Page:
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The Higher Truth, A Way of Dogma?

Updated on October 30, 2017

From the beginning, I would like to distinguish myself as an observer. This is a personal work that presents my own view on the subject at hand in which I try to assert these two quite misunderstood concepts from different perspectives.


As such, I start by trying to differentiate the notion of Truth from Dogma.


Truth, I tend to believe, is the most sought upon characteristic within all that is said and heard. At its root stands the highly passed around principle that it should transcend such concepts as Gender, Race, Nationality, Age and so forth. I emphasize on the probability of this fact mainly because, as you most know, truth came to be influenced and altered by different powers throughout history, thus nullifying my previous statement. Paradoxical, isn't it? That's where the dogma intervenes, as to better embellish the nature of truth in a way that it can be adjusted, regardless of one's opinion. More often than you'd think, it comes in handy for that category of people which divides rather than bring closer the inhabitants of this world. But, let us not deviate.

In other words, truth should stand by itself, having the utmost value and not be taken upon ourselves. I am not saying that it should be left in some deity's hands but, nonetheless, it should be regarded as a distinctive 'voice' in our lives, rather than be used as a weapon for one's beliefs and interests. I can not help myself but quote Descartes on this matter 'The first precept was never to accept a thing as true until I knew it as such without a single doubt.'


Now that we've got a glance at what could truth stand for after all, let's proceed to analyzing Descartes's affirmation a little bit. Quite a lot of his work is based on the logical and rational aspect of everything that surrounds us. As such, he spoke of doubts as being the primary obstacle in finding true meaning in an affirmation of any kind, for instance.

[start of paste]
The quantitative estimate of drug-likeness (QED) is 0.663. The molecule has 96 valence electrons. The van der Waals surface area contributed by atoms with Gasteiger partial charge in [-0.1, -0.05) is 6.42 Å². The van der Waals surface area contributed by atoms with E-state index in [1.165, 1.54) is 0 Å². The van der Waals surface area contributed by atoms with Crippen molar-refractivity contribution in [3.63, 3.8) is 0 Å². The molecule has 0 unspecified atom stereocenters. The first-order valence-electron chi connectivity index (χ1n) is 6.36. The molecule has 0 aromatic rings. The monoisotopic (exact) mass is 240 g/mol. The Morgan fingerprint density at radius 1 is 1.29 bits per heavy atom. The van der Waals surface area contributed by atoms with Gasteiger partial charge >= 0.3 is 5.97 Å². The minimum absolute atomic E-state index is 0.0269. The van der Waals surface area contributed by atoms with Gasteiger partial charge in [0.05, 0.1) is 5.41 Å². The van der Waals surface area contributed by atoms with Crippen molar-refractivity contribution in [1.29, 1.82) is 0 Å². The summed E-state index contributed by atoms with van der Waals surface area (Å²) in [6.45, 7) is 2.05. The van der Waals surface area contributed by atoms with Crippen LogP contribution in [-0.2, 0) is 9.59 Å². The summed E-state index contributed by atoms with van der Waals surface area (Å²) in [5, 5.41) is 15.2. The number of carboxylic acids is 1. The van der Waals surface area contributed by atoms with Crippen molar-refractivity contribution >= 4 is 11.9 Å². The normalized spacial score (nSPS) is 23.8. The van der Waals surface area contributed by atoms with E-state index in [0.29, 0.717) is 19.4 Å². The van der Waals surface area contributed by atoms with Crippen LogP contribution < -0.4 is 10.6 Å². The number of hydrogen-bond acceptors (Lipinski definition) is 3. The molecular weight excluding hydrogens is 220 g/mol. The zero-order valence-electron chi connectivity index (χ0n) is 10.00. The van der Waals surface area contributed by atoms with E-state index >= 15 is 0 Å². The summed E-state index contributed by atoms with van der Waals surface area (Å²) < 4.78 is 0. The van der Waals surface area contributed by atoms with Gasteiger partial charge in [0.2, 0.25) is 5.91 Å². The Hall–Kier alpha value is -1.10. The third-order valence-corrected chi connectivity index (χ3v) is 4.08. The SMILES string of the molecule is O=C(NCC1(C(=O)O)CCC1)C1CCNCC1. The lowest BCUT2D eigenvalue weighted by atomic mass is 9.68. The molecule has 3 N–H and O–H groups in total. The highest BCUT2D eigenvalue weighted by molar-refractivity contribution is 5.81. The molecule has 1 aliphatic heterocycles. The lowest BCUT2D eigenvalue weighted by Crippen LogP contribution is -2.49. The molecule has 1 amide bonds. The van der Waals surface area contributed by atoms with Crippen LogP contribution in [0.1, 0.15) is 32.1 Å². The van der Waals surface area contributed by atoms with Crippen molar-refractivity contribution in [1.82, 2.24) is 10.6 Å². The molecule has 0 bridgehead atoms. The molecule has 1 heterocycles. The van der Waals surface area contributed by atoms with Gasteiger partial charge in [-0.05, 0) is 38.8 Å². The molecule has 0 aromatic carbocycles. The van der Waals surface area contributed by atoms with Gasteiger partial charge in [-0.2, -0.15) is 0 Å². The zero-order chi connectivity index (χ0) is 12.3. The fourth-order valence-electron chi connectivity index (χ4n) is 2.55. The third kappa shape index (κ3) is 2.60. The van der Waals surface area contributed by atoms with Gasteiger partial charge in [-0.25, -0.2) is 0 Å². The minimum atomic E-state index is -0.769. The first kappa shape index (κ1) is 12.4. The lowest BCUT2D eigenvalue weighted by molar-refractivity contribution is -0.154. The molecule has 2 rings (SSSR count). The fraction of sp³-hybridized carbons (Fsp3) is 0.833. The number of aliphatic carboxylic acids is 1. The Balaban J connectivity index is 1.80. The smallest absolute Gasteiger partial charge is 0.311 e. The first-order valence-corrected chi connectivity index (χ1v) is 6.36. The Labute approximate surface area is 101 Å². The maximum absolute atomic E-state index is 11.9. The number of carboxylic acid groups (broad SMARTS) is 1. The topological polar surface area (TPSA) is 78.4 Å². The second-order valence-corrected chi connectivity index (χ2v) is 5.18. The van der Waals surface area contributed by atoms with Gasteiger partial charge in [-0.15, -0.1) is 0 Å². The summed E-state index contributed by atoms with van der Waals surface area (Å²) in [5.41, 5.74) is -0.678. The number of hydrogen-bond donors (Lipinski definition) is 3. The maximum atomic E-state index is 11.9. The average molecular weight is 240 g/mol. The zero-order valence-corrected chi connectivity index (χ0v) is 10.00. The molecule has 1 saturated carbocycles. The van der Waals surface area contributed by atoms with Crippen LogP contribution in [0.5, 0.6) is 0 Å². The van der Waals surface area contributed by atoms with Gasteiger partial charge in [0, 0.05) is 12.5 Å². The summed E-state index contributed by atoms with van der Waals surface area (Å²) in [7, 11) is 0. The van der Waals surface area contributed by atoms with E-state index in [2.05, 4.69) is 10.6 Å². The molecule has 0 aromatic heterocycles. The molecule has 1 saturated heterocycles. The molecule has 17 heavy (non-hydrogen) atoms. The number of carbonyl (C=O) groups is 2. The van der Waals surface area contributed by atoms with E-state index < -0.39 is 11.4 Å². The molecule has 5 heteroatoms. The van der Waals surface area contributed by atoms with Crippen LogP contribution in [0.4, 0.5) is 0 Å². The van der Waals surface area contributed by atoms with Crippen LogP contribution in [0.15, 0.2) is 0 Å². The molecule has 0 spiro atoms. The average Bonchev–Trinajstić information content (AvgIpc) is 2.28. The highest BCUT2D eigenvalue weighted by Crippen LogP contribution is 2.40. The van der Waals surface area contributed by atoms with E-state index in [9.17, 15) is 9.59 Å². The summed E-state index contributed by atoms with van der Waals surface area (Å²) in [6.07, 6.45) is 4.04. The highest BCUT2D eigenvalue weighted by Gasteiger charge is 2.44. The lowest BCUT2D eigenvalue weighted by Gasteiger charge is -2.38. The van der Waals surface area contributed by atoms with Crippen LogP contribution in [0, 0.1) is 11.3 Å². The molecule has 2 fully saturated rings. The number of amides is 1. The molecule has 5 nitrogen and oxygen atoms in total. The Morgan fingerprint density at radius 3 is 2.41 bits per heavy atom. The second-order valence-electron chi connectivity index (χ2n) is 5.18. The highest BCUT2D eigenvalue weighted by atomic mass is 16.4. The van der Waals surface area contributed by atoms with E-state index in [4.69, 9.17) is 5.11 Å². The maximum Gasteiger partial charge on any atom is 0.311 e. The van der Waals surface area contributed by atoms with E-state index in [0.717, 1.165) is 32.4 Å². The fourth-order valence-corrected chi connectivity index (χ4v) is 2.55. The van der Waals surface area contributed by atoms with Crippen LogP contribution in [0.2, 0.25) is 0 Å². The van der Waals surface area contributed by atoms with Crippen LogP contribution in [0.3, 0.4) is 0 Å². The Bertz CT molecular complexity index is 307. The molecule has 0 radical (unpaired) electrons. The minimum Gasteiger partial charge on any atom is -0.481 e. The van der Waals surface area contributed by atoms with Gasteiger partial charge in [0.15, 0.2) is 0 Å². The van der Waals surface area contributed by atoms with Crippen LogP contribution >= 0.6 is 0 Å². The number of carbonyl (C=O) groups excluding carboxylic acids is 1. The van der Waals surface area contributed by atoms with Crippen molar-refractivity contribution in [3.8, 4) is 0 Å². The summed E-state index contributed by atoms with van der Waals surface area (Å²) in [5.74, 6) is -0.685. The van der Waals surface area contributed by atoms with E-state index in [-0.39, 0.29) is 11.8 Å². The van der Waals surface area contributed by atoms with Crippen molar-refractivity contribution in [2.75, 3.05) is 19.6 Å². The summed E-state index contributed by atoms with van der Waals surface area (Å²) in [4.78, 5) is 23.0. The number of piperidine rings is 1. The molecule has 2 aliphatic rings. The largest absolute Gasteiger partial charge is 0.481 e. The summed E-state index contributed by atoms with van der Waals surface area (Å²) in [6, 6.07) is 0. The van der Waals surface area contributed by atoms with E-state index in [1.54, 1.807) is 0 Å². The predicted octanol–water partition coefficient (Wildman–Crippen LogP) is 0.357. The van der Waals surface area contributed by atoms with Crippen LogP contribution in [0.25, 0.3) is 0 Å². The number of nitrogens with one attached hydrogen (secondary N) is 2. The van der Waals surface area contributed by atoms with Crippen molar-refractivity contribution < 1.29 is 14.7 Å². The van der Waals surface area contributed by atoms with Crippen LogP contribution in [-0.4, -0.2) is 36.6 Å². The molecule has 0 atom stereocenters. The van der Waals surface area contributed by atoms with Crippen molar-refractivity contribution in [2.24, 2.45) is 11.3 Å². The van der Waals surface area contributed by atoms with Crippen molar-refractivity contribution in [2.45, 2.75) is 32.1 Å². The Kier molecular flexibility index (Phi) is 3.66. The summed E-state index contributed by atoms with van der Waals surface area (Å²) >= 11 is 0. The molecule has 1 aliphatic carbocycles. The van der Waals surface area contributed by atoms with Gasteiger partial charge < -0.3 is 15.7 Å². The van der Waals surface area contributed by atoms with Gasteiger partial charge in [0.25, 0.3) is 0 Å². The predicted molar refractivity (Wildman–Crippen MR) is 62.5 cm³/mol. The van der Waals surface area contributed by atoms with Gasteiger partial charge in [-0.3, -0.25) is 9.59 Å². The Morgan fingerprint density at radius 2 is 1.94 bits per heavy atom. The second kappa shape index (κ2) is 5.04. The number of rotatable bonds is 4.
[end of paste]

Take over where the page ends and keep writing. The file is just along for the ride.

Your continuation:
His premise is that, taking into account that you could tackle and overcome any possible doubt, you will be able to acquire absolute knowledge of any particular matter at hand. Well, what happens when the very nature of that doubts exceeds your capacities of understanding? Do you leave it as such or seek higher knowledge in books, certain persons or even cults?

These two questions help me ease into the subject of Dogma. When confronted by increasingly difficult doubts, you combat them with increasingly knowledge of that particular problem. It seems only logical, right?

And that, my readers, is where Truth and Dogma have to unify, in order to cure our ceaseless thirst for knowledge. There are some very discussed issues that one simply cannot tackle, if only for a teaching, a creed, that can hope to clarify the essence to the individual, prior to his own opinion. Yet, the truth obtained won't be absolute. So, in conclusion, should we stay away from such subjects that question our very existence or seek to nurture our understanding by following one or a multitude of views on the conjuncture? The decision is up to you, but you'll have to come to terms with changing yourself if taking the path of the Dogma, for the illusion of higher truth can come only by sacrifice. As such, I prefer to observe, for the moment, rather than indulge myself into, for example, religion, that explains everything and nothing at the same time.

Would you let your life choices be guided solely by a supernatural force?

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© 2017 Armand Cruceru

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    • Ram Ramakrishnan profile image

      Ram Ramakrishnan 6 months ago

      Yes, your article does indeed provide that spur to debate the notion of truth, its applicability, and attempted manipulation.

      In my opinion, what exists is the truth, every detail in reality its manifestation, where reality includes what we consider to be imaginary as well.

      I suppose this is what you have meant by stating that you are an observer.

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